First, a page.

The Government’s emergency authorisation to use a product containing a neonicotinoid to treat seeds for the 2023 sugar beet seed crop in England causes the British Beekeepers’ Association serious concern for all pollinators on and around the 100,000 hectares of UK farmland which are used for growing sugar beet in the UK.

At the same time as the Government have launched a strategy supporting the conservation of vulnerable endangered species and the environment globally, then the same Government have permitted the use of a neonicotinoid seed treatment for sugar beet.  The Government’s own Scientists advise against it but, again, the UK Government decided to ignore their advice. This advice was from the Government’s own Expert Committee on Pesticides and the Health and Safety Executive who said they were “unable to support an emergency authorisation under Article 53 of Regulation 1107/2009, as potential adverse effects to honeybees and other pollinators outweigh the likely benefits.”

This emergency use will mean the use of chemicals on sugar beet seed (Cruiser SB is a coating for sugar beet seeds that contains the active substance Thiamethoxam. This chemical, and its breakdown product Clothianidin, are Neonicotinoid pesticides) which will not only devastate the population of pollinators in the surrounding areas but will affect the soil, and water and, therefore, the environment for many months and possibly years to come.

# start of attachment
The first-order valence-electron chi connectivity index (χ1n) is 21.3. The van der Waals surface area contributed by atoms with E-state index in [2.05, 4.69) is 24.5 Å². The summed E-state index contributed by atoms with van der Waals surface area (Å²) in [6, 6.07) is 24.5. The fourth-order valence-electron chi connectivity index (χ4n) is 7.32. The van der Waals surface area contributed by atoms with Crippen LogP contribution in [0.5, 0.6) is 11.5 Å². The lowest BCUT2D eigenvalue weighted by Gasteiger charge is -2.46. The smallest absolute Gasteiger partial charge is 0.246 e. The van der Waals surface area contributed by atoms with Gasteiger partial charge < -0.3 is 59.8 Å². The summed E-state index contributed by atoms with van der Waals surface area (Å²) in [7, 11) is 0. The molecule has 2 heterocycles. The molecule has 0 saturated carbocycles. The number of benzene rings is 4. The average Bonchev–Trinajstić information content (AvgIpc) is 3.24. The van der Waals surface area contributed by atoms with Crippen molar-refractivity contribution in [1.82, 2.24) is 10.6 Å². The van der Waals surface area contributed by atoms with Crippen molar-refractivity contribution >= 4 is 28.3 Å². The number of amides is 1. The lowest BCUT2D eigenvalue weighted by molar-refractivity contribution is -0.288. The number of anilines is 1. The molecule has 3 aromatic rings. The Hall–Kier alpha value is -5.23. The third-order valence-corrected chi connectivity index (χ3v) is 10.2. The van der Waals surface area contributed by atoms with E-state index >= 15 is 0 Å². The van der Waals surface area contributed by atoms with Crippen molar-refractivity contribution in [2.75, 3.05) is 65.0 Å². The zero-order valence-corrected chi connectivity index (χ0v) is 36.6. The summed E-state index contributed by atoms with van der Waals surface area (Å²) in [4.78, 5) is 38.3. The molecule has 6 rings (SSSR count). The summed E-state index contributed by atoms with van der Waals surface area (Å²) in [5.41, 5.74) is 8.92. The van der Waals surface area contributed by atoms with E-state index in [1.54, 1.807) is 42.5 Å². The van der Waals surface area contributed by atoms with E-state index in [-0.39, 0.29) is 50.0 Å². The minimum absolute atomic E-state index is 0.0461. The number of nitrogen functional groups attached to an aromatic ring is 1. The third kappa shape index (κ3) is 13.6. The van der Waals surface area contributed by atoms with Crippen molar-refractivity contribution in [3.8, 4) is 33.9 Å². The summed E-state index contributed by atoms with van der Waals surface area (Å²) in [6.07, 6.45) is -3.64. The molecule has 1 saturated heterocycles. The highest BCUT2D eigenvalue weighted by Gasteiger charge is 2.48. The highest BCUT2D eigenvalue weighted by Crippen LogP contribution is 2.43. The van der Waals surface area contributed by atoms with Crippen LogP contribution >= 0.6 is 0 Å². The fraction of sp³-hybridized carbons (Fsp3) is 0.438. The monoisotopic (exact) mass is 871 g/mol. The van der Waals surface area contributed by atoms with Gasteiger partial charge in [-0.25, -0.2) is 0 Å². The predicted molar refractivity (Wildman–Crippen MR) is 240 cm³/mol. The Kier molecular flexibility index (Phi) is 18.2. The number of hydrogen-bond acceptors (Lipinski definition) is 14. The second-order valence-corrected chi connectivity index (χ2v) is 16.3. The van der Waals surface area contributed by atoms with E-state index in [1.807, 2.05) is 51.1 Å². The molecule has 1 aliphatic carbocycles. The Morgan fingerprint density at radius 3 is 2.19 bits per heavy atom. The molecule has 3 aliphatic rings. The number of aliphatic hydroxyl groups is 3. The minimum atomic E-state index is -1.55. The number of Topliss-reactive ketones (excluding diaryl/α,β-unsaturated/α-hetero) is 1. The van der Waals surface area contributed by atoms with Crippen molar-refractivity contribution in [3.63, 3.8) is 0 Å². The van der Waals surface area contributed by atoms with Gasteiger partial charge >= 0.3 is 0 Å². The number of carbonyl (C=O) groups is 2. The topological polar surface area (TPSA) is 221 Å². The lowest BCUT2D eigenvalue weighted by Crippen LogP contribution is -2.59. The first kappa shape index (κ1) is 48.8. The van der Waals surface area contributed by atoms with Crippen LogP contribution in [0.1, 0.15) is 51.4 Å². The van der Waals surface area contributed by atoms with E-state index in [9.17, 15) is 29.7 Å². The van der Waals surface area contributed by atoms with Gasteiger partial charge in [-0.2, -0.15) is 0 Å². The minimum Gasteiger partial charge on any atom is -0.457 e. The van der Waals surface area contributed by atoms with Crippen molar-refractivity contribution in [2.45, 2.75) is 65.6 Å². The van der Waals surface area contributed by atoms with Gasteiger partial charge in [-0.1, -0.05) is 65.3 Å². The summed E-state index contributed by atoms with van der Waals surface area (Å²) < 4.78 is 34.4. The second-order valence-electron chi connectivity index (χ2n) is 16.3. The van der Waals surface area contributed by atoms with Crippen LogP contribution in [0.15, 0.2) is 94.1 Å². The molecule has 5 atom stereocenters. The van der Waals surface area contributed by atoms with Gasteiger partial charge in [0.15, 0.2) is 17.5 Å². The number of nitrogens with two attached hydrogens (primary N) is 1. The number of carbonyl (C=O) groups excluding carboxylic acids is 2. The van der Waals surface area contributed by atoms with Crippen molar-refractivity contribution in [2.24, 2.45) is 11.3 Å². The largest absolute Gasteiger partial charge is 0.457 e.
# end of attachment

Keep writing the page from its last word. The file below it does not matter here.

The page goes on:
The strict conditions attached to the emergency authorisation, to use a product containing a neonicotinoid to treat seeds for the 2023 sugar beet seed crop in England, show just how dangerous this chemical is.

Why is it the UK Government continue to allow these devastating chemicals to be used when European countries have banned their use completely? The Court of Justice for the European Union made a ruling in the last few weeks which effectively stopped any further applications for emergency use of banned neonicotinoids across the EU.

How can the UK Government issue a Global Strategy Document showing their intention to support Conservation and Protection for the UK and Global Environment and a few days later endorse such devastating action? 

The Government should stop any future use of these devastating neonicotinoids.

Anne Rowberry
BBKA President